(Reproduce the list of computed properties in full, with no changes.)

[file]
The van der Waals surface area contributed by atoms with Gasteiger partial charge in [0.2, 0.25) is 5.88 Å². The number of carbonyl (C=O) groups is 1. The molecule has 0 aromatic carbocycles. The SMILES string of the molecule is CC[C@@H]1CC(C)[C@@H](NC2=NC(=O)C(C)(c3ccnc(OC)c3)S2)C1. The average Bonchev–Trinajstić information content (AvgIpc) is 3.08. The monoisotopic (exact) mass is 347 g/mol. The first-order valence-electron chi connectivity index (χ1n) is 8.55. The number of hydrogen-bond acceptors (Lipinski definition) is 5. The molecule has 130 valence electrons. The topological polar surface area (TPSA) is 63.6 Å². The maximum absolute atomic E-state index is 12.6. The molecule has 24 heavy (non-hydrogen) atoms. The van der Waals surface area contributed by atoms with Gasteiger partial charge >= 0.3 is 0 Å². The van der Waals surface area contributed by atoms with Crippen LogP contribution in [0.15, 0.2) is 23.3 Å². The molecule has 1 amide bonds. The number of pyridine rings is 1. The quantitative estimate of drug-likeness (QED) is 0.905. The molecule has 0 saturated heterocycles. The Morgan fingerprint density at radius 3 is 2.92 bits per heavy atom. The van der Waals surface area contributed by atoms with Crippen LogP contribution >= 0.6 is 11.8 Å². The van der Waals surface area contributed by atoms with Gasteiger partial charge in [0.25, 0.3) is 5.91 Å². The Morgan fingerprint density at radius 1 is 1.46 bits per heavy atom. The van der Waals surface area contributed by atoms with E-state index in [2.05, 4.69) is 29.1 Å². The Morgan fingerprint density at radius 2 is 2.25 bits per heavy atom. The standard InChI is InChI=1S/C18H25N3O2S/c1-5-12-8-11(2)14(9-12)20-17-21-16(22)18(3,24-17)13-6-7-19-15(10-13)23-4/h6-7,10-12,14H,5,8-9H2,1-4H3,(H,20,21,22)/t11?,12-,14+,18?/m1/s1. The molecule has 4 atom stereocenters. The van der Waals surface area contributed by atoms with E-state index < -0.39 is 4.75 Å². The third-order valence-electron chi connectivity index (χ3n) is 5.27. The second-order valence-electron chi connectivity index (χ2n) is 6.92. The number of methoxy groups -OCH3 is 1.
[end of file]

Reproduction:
The van der Waals surface area contributed by atoms with Gasteiger partial charge in [0.2, 0.25) is 5.88 Å². The number of carbonyl (C=O) groups is 1. The molecule has 0 aromatic carbocycles. The SMILES string of the molecule is CC[C@@H]1CC(C)[C@@H](NC2=NC(=O)C(C)(c3ccnc(OC)c3)S2)C1. The average Bonchev–Trinajstić information content (AvgIpc) is 3.08. The monoisotopic (exact) mass is 347 g/mol. The first-order valence-electron chi connectivity index (χ1n) is 8.55. The number of hydrogen-bond acceptors (Lipinski definition) is 5. The molecule has 130 valence electrons. The topological polar surface area (TPSA) is 63.6 Å². The maximum absolute atomic E-state index is 12.6. The molecule has 24 heavy (non-hydrogen) atoms. The van der Waals surface area contributed by atoms with Gasteiger partial charge >= 0.3 is 0 Å². The van der Waals surface area contributed by atoms with Crippen LogP contribution in [0.15, 0.2) is 23.3 Å². The molecule has 1 amide bonds. The number of pyridine rings is 1. The quantitative estimate of drug-likeness (QED) is 0.905. The molecule has 0 saturated heterocycles. The Morgan fingerprint density at radius 3 is 2.92 bits per heavy atom. The van der Waals surface area contributed by atoms with Crippen LogP contribution >= 0.6 is 11.8 Å². The van der Waals surface area contributed by atoms with Gasteiger partial charge in [0.25, 0.3) is 5.91 Å². The Morgan fingerprint density at radius 1 is 1.46 bits per heavy atom. The van der Waals surface area contributed by atoms with E-state index in [2.05, 4.69) is 29.1 Å². The Morgan fingerprint density at radius 2 is 2.25 bits per heavy atom. The standard InChI is InChI=1S/C18H25N3O2S/c1-5-12-8-11(2)14(9-12)20-17-21-16(22)18(3,24-17)13-6-7-19-15(10-13)23-4/h6-7,10-12,14H,5,8-9H2,1-4H3,(H,20,21,22)/t11?,12-,14+,18?/m1/s1. The molecule has 4 atom stereocenters. The van der Waals surface area contributed by atoms with E-state index < -0.39 is 4.75 Å². The third-order valence-electron chi connectivity index (χ3n) is 5.27. The second-order valence-electron chi connectivity index (χ2n) is 6.92. The number of methoxy groups -OCH3 is 1.